Echocardiography or echo, is a painless test that uses sound waves to create moving pictures of your heart. The pictures show the size and shape of your heart. They also show how well your heart’s chambers and valves are working. Echo also can pinpoint areas of heart muscle that aren’t contracting well because of poor blood flow or injury from a previous heart attack. A type of echo called Doppler ultrasound shows how well blood flows through your heart’s chambers and valves.
Echo can detect possible blood clots inside the heart, fluid buildup in the pericardium (the sac around the heart), and problems with the aorta. The aorta is the main artery that carries oxygen-rich blood from your heart to your body. Doctors also use echo to detect heart problems in infants and children.
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Your doctor may recommend echocardiography (echo) if you have signs or symptoms of heart problems.For example, shortness of breath and swelling in the legs are possible signs of heart failure. Heart failure is a condition in which your heart can’t pump enough oxygen-rich blood to meet your body’s needs. Echo can show how well your heart is pumping blood. Echo also can help your doctor find the cause of abnormal heart sounds, such as heart murmurs. Heart murmurs are extra or unusual sounds heard during the heartbeat. Some heart murmurs are harmless, while others are signs of heart problems.
Your doctor also may use echo to learn about:
- The size of your heart. An enlarged heart might be the result of high blood pressure, leaky heart valves, or heart failure. Echo also can detect increased thickness of the ventricles (the heart’s lower chambers). Increased thickness may be due to high blood pressure, heart valve disease, or congenital heart defects.
- Heart muscles that are weak and aren’t pumping well. Damage from a heart attack may cause weak areas of heart muscle. Weakening also might mean that the area isn’t getting enough blood supply, a sign of coronary heart disease.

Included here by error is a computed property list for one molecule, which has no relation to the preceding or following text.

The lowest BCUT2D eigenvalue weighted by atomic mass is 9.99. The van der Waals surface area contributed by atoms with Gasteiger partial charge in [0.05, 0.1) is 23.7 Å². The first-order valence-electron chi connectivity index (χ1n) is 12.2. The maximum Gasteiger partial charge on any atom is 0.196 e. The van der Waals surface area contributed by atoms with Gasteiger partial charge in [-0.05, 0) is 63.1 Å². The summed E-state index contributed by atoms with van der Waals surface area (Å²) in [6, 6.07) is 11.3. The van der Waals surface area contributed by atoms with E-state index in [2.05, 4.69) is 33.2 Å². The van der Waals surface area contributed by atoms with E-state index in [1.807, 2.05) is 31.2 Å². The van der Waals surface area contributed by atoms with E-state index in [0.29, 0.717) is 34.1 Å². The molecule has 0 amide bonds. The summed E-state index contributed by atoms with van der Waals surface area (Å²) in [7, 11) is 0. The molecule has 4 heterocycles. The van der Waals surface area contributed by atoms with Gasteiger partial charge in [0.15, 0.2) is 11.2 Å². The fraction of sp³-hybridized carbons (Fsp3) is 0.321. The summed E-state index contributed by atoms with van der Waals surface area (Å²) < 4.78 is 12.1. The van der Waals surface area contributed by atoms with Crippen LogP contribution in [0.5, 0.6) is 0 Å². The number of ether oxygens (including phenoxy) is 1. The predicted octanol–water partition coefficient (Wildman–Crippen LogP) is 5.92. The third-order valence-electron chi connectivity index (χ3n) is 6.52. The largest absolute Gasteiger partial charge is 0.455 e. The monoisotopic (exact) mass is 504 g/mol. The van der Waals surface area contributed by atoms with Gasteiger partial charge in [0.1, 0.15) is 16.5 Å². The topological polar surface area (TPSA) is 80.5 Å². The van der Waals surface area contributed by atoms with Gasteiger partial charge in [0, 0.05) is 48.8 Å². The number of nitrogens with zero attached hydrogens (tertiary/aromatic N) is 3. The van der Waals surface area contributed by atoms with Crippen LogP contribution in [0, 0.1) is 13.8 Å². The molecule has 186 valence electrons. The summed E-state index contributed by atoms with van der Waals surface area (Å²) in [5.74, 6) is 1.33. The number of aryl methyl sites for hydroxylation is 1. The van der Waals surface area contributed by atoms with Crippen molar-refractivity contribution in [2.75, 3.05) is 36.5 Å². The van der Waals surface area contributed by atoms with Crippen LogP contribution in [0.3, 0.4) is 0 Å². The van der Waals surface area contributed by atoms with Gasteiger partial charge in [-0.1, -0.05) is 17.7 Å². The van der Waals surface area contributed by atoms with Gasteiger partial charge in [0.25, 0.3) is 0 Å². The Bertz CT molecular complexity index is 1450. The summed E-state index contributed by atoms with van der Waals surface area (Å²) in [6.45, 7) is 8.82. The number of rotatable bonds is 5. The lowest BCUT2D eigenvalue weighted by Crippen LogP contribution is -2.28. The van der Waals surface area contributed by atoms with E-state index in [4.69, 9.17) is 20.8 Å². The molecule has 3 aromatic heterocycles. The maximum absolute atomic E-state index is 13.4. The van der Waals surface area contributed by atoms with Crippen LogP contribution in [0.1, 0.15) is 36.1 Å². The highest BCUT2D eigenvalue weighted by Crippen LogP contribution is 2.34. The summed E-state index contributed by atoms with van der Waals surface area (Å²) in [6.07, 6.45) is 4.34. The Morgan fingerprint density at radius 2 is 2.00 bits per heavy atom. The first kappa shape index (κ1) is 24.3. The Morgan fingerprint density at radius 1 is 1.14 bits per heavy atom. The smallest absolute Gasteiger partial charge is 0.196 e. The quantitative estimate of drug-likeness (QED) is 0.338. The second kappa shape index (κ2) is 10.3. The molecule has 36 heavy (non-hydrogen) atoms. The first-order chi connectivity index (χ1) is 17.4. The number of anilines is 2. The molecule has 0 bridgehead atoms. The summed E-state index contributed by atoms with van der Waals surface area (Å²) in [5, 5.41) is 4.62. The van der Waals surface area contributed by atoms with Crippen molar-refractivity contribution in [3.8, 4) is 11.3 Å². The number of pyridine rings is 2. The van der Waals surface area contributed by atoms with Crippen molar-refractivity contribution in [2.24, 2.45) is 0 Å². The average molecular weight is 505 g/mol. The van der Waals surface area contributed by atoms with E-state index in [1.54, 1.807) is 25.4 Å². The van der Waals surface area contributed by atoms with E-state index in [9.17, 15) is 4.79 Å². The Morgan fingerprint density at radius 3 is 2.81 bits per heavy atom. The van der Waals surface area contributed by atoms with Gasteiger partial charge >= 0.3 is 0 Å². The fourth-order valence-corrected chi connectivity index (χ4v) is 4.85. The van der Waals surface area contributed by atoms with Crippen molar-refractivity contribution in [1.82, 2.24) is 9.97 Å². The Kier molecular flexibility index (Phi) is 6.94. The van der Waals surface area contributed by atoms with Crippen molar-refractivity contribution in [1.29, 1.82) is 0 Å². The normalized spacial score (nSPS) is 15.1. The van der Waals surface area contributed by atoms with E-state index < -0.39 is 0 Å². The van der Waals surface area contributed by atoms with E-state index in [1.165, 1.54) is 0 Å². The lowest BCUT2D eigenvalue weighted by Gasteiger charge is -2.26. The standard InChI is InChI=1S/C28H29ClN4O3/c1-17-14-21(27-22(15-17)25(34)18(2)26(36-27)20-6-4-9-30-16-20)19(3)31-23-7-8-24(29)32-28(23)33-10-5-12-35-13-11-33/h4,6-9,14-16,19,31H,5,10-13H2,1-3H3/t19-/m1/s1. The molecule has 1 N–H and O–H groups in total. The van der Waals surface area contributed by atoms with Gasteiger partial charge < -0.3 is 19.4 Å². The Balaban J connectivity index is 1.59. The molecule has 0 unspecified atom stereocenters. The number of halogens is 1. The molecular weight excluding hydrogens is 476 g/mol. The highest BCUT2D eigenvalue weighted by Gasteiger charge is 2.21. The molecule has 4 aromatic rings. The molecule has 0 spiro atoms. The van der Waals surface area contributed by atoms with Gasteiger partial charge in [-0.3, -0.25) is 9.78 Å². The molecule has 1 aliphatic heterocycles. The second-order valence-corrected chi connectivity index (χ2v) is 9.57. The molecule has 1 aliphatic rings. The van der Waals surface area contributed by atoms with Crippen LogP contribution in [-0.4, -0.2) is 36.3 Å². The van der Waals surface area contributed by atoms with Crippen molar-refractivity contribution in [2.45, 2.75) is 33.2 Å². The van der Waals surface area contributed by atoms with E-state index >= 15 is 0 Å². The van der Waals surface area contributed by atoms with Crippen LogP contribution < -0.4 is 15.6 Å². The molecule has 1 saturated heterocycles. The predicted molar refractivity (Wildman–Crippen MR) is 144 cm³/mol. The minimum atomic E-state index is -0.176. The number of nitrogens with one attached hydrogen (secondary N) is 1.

- Heart valve problems. Echo can show whether any of your heart valves don’t open normally or close tightly.
- Problems with your heart’s structure. Echo can detect congenital heart defects, such as holes in the heart. Congenital heart defects are structural problems present at birth. Infants and children may have echo to detect these heart defects.
- Blood clots or tumors. If you’ve had a stroke, you may have echo to check for blood clots or tumors that could have caused the stroke.
Your doctor also might recommend echo to see how well your heart responds to certain heart treatments, such as those used for heart failure.
Types of echocardiography
There are several types of echocardiography (echo)—all use sound waves to create moving pictures of your heart. This is the same technology that allows doctors to see an unborn baby inside a pregnant woman. Unlike x rays and some other tests, echo doesn’t involve radiation.
Transthoracic echo is the most common type of echocardiogram test. It’s painless and noninvasive. “Noninvasive” means that no surgery is done and no instruments are inserted into your body. This type of echo involves placing a device called a transducer on your chest. The device sends special sound waves, called ultrasound, through your chest wall to your heart. The human ear can’t hear ultrasound waves. As the ultrasound waves bounce off the structures of your heart, a computer in the echo machine converts them into pictures on a screen.
Stress echo is done as part of a stress test. During a stress test, you exercise or take medicine (given by your doctor) to make your heart work hard and beat fast. A technician will use echo to create pictures of your heart before you exercise and as soon as you finish. Some heart problems, such as coronary heart disease, are easier to diagnose when the heart is working hard and beating fast.
Your doctor may have a hard time seeing the aorta and other parts of your heart using a standard transthoracic echo. Thus, he or she may recommend transesophageal echo, or TEE. During this test, the transducer is attached to the end of a flexible tube. The tube is guided down your throat and into your esophagus (the passage leading from your mouth to your stomach). This allows your doctor to get more detailed pictures of your heart.
Fetal echo is used to look at an unborn baby’s heart. A doctor may recommend this test to check a baby for heart problems. When recommended, the test is commonly done at about 18 to 22 weeks of pregnancy. For this test, the transducer is moved over the pregnant woman’s belly.
A three-dimensional (3D) echo creates 3D images of your heart. These detailed images show how your heart looks and works. During transthoracic echo or TEE, 3D images can be taken as part of the process used to do these types of echo. (See above for more information about how transthoracic echo and TEE are done.) Doctors may use 3D echo to diagnose heart problems in children. They also may use 3D echo for planning and overseeing heart valve surgery. Researchers continue to study new ways to use 3D echo.